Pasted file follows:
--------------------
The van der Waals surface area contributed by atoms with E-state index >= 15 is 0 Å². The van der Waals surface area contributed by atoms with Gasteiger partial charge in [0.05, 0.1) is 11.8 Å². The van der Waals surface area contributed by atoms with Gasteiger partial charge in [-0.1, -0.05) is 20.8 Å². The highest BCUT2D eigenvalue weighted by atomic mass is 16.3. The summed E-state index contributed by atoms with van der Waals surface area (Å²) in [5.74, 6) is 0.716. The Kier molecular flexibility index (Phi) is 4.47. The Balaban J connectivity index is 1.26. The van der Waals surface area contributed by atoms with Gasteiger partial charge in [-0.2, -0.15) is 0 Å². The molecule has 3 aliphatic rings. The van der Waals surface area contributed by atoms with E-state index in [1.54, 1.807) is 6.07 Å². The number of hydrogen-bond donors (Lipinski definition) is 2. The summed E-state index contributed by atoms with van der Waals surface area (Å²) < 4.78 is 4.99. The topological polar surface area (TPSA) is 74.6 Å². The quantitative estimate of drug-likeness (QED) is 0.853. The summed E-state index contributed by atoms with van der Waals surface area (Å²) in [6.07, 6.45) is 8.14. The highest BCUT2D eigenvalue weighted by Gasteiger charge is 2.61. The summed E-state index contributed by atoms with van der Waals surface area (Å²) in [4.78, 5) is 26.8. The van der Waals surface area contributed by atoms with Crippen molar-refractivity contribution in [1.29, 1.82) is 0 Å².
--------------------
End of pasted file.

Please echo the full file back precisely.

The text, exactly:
The van der Waals surface area contributed by atoms with E-state index >= 15 is 0 Å². The van der Waals surface area contributed by atoms with Gasteiger partial charge in [0.05, 0.1) is 11.8 Å². The van der Waals surface area contributed by atoms with Gasteiger partial charge in [-0.1, -0.05) is 20.8 Å². The highest BCUT2D eigenvalue weighted by atomic mass is 16.3. The summed E-state index contributed by atoms with van der Waals surface area (Å²) in [5.74, 6) is 0.716. The Kier molecular flexibility index (Phi) is 4.47. The Balaban J connectivity index is 1.26. The van der Waals surface area contributed by atoms with Gasteiger partial charge in [-0.2, -0.15) is 0 Å². The molecule has 3 aliphatic rings. The van der Waals surface area contributed by atoms with E-state index in [1.54, 1.807) is 6.07 Å². The number of hydrogen-bond donors (Lipinski definition) is 2. The summed E-state index contributed by atoms with van der Waals surface area (Å²) < 4.78 is 4.99. The topological polar surface area (TPSA) is 74.6 Å². The quantitative estimate of drug-likeness (QED) is 0.853. The summed E-state index contributed by atoms with van der Waals surface area (Å²) in [6.07, 6.45) is 8.14. The highest BCUT2D eigenvalue weighted by Gasteiger charge is 2.61. The summed E-state index contributed by atoms with van der Waals surface area (Å²) in [4.78, 5) is 26.8. The van der Waals surface area contributed by atoms with Crippen molar-refractivity contribution in [1.29, 1.82) is 0 Å².